ISE experiences help adults make informed decisions about new or changing science

January 1st, 2016

This Knowledge Base article was written collaboratively with contributions from Kris Morrissey and CAISE Admin. This article was migrated from a previous version of the Knowledge Base. The date stamp does not reflect the original publication date.


Informal science education is uniquely poised to become an important lever of change among governments, agencies, and individuals (Field and Powell, 2001, Bell 2009). Understanding how informal science learning experiences can help adults make knowledgeable decisions about science issues is a top priority for the research community, government agencies, and private foundations. In this article, research is presented that examines the challenges associated with adult informal science learning using climate change as an example. This is followed by a brief survey of important and successful adult informal science learning research.

Findings from Research and Evaluation 

The Example of Climate Change

Climate change is an example where scientists, educators, and agencies have failed to reduce the gap between what scientists know about the issue and how agencies and individuals understand the problem. To address this challenge, the National Research Council’s Committee on America’s Climate Choices has produced a series of publications describing the scientific, social, cultural, methodological, and institutional challenges posed by the changing climate. At the heart of this work lies the fundamental issue of how adults learn science through informal experiences.

Facilitating Climate Change Responses (National Research Council. 2010) examines why fostering the public’s understanding of and response to climate change is so daunting. The research describes a problem that not only demands cognitive attention, but also has social, cultural, and economic dimensions that require a multi-disciplinary approach to informal learning.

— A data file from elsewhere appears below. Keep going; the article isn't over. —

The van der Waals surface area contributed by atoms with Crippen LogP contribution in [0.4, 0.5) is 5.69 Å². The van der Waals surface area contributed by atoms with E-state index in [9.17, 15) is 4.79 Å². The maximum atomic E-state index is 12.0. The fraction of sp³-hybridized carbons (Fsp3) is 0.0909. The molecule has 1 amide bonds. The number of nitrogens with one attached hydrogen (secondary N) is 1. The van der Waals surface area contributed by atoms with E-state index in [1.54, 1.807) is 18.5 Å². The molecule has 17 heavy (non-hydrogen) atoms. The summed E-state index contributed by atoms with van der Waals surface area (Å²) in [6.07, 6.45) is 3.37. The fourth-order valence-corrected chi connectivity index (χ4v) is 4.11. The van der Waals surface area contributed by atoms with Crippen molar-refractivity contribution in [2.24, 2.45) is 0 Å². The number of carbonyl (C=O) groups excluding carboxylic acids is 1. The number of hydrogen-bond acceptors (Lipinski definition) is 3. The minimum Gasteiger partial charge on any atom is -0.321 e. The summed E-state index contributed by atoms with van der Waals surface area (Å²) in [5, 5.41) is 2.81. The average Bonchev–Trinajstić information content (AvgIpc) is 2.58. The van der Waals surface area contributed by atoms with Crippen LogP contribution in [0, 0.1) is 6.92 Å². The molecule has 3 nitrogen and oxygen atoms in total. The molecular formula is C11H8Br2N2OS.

Informing Decisions in a Changing Climate (National Research Council, 2009) and Informing an Effective Response to Climate Change (National Research Council, 2010) are reports that describe the formidable task of fostering informal science learning on a national scale. The reports describe a participatory engagement model guided by scientific expertise as an effective informal learning strategy for adults. The report goes on to recommend that Federal agencies make use of the knowledge base in the social sciences (including informal science learning) to develop effective and innovative ways to improve both institutional and individual understanding of climate change.

Informal Science Education and Adult Learning

For many adults, experiences with informal learning institutions may be their only exposure to continuing education in science (NSTA 1999). Outside evaluations provide a measure of quality to the work of ISE researchers. The following reports use mixed methodologies and a variety of measures to report impacts upon target adult audiences. Knight Williams Inc. (2010a) examines the impact of documentary Cracking the Maya Code upon adult viewers who consistently claimed that they learned a “considerable amount” (p. 36) from watching the film. Knight Williams Inc. (2010b) also did a similar analysis of a documentary of Michael Pollan’s The Botany of Desire and found that viewers reported learning “specific facts relating to the history and properties of the four major plants featured in the program” (p. 28). In addition, the film led to an increase in adult awareness about the importance of biodiversity and genetic diversity.

McNamara (2005) used a smaller mixed methodology to study a museum exhibit on aging. The report notes that the exhibit had a discernable impact upon adults’ perception of the aging process, though it seemed to have a greater effect upon children. Korn (2003) and Korn (2006)examine the impact of an aquarium and a science museum exhibit respectively. In both cases, Korn concludes that while a single visit may support development or revision of a visitor’s knowledge, little or no positive change in understanding was the norm.

The Role of Motivation in Adult Informal Science Learning

The following research supports the assertion that adult learning is correlated with individual interests and motivation. Miller et al. (2006) document adult learning as demonstrated by story recall and information retention about science and health stories on local television newscasts.Falk and Storksdieck (2005) investigate a science center exhibit and conclude that one third of adult visitors demonstrated increased understanding of scientific content. Adult learning was dependent upon prior levels of understanding and attitudes. Dickerson et al. (2004) found that a medical crisis was a strong motivator for adult free choice learning on the internet.